The Truth about the Noise Ordinance
I read Councilor Woodland’s Op-Ed of March 18th on the proposed Noise Ordinance with dismay. It was filled with misleading claims and fear mongering tactics. I feel it is necessary to clear up some misconceptions.
In order to make his points Councilor Woodland left out key elements of the ordinance which alter the meaning of several quotes that he chose to share. For instance, he asserts that the “proposed ordinance caps permissible noise from 7 a.m. to 10 p.m. in residential areas (more than 10 minutes long) between 55-60 dbA (depending on duration)” and since conversation is 60 dbA it would outlaw talking. However he neglects to mention that the dbA at the source is not relevant. The 55-60 dbA is actually the limit of “the sound level when measured on any other property.” He claimed that he and his wife could not enjoy dinner on their deck, but since sound rapidly dissipates and since decks are required to be at least 10 feet or more from the property line, a conversation would measure well under the 55 decibel limit at the nearest property line. Councilor Woodland can continue to have those dinners on his deck with his wife without fear of violating this noise ordinance. In fact everyone in town can continue to enjoy socializing outside. As long as you are not blaring music or yelling and screaming it is unlikely you will be close enough to the property line to go over the 55 or 60 decibel limit.
In addition Woodland’s op-ed states that normal lawn and power equipment would be illegal to operate. Again this is a misreading of the ordinance. The ordinance says these tools “shall not exceed 80 dbA, as measured at a distance of fifty (50) feet from the source.” (italics added) Most lawn mowers are about 90 dbA. But that is at the source, which is irrelevant to the ordinance. What is relevant is the decibel level 50 feet away from the source. Since sound decreases according to the inverse square law, a 90 decibel lawn mower falls well within the allowable range at 50 feet away. The only tools that would not comply are incredibly loud tools, often used during large construction projects where different rules apply. So, contrary to Woodland’s claim, your lawn mowers and hedge trimmers will still be legal.
As for leaf blowers, Councilor Woodland states that the sound from leaf blowers is not a problem because officials do not get complaints — but officials do not get complaints because leaf blowers are not illegal. There is no point in calling to complain if the noise is allowed under the law, so it is disingenuous to imply there is not a problem just because officials do not receive calls. Instead, many constituents have called and emailed me about how dreadful the leaf blower noise is in their neighborhood and how it is detrimentally affecting their quality of life.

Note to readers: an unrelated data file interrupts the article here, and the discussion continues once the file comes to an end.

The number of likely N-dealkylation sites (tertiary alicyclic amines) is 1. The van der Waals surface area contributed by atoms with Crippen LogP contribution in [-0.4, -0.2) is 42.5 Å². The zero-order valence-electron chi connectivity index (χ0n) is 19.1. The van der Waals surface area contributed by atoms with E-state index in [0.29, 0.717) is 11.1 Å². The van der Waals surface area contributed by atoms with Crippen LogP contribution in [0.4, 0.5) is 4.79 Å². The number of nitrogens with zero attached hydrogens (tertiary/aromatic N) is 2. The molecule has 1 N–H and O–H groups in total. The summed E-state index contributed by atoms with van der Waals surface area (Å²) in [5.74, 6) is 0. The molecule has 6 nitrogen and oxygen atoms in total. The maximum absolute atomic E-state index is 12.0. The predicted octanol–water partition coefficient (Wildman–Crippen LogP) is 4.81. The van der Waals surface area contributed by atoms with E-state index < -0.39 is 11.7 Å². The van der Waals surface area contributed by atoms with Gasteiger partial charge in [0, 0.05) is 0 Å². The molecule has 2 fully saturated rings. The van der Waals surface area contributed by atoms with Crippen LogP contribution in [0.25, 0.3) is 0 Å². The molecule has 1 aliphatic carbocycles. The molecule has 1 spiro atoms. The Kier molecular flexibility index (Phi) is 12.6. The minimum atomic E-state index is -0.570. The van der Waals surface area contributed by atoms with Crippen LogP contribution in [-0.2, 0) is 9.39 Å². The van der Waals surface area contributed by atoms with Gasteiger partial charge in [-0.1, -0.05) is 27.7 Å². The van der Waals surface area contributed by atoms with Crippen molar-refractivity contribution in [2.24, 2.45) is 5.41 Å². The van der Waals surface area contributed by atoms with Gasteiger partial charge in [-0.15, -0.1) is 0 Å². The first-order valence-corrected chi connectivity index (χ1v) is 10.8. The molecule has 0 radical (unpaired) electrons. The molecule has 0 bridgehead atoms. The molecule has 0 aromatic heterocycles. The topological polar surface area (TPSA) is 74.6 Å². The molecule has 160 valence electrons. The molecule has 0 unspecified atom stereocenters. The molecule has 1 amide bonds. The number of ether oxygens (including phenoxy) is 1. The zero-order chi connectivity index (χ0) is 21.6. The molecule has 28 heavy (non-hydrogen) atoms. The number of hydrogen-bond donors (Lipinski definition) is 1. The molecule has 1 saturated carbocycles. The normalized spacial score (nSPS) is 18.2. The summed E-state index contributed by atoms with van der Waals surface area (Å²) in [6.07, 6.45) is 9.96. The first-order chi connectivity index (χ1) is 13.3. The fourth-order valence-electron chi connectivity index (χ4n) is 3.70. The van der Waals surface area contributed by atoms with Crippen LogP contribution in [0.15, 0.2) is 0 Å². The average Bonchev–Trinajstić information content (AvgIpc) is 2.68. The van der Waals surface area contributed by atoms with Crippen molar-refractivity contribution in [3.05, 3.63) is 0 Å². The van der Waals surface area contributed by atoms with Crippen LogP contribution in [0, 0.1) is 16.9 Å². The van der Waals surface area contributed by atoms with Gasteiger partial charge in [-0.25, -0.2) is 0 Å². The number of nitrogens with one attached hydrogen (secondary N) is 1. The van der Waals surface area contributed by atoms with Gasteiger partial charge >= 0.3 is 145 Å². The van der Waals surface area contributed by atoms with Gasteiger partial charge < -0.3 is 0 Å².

Councilor Woodland also never mentioned that there are exceptions listed in the noise ordinance. Many people have written to me as a result of his op-ed concerned that concerts, parades, football games, etc, would be illegal under this ordinance. But all of these activities are listed as exceptions to the ordinance. So all of the special events and public activities will still be allowed and legal.
My colleague’s op-ed would have you believe that, if this ordinance passed, life as we know it would end in Watertown, but that is simply untrue. This noise ordinance simply codifies which noises are allowed and at what levels. The allowable levels are well within the norms of every day activity and will not change any normal routines. They are comparable to the sound levels other nearby communities have adopted in their ordinances.
What it does provide is a recourse for those whose lives are made miserable by extreme noise. This noise ordinance would replace a vague unenforceable ordinance with clear limits and provide the town with the tools we need to ensure we can enforce identifiable violations and harassment of neighbors. It will protect each of us and it will serve as a guide to help us all be good neighbors to our friends next door.
I hope you can attend the meeting on Tuesday, March 30 at 6:00 and urge Councilors to vote for this noise ordinance.